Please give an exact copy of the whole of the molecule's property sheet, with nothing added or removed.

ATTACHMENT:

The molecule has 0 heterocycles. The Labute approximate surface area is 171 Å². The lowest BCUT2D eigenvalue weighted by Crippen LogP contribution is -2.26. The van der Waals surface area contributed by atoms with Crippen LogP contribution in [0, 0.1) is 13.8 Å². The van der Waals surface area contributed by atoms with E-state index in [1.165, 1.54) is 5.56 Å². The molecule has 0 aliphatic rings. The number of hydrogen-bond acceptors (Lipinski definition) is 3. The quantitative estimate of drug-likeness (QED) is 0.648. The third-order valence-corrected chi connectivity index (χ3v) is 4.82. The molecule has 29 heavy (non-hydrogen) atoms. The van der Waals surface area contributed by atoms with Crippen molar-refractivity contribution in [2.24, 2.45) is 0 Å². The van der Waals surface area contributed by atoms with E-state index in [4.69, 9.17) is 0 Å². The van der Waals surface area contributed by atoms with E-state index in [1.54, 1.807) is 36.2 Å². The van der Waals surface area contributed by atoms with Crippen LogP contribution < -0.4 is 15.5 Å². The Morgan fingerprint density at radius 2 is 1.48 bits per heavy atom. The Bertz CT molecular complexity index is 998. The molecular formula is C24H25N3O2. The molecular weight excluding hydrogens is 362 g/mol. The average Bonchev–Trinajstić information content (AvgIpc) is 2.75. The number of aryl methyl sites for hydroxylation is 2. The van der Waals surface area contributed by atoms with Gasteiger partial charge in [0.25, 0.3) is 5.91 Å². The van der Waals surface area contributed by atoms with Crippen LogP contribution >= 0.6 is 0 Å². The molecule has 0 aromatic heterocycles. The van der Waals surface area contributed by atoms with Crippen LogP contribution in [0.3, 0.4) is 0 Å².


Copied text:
The molecule has 0 heterocycles. The Labute approximate surface area is 171 Å². The lowest BCUT2D eigenvalue weighted by Crippen LogP contribution is -2.26. The van der Waals surface area contributed by atoms with Crippen LogP contribution in [0, 0.1) is 13.8 Å². The van der Waals surface area contributed by atoms with E-state index in [1.165, 1.54) is 5.56 Å². The molecule has 0 aliphatic rings. The number of hydrogen-bond acceptors (Lipinski definition) is 3. The quantitative estimate of drug-likeness (QED) is 0.648. The third-order valence-corrected chi connectivity index (χ3v) is 4.82. The molecule has 29 heavy (non-hydrogen) atoms. The van der Waals surface area contributed by atoms with Crippen molar-refractivity contribution in [2.24, 2.45) is 0 Å². The van der Waals surface area contributed by atoms with E-state index in [4.69, 9.17) is 0 Å². The van der Waals surface area contributed by atoms with E-state index in [1.54, 1.807) is 36.2 Å². The van der Waals surface area contributed by atoms with Crippen LogP contribution < -0.4 is 15.5 Å². The Morgan fingerprint density at radius 2 is 1.48 bits per heavy atom. The Bertz CT molecular complexity index is 998. The molecular formula is C24H25N3O2. The molecular weight excluding hydrogens is 362 g/mol. The average Bonchev–Trinajstić information content (AvgIpc) is 2.75. The number of aryl methyl sites for hydroxylation is 2. The van der Waals surface area contributed by atoms with Gasteiger partial charge in [0.25, 0.3) is 5.91 Å². The van der Waals surface area contributed by atoms with Crippen LogP contribution >= 0.6 is 0 Å². The molecule has 0 aromatic heterocycles. The van der Waals surface area contributed by atoms with Crippen LogP contribution in [0.3, 0.4) is 0 Å².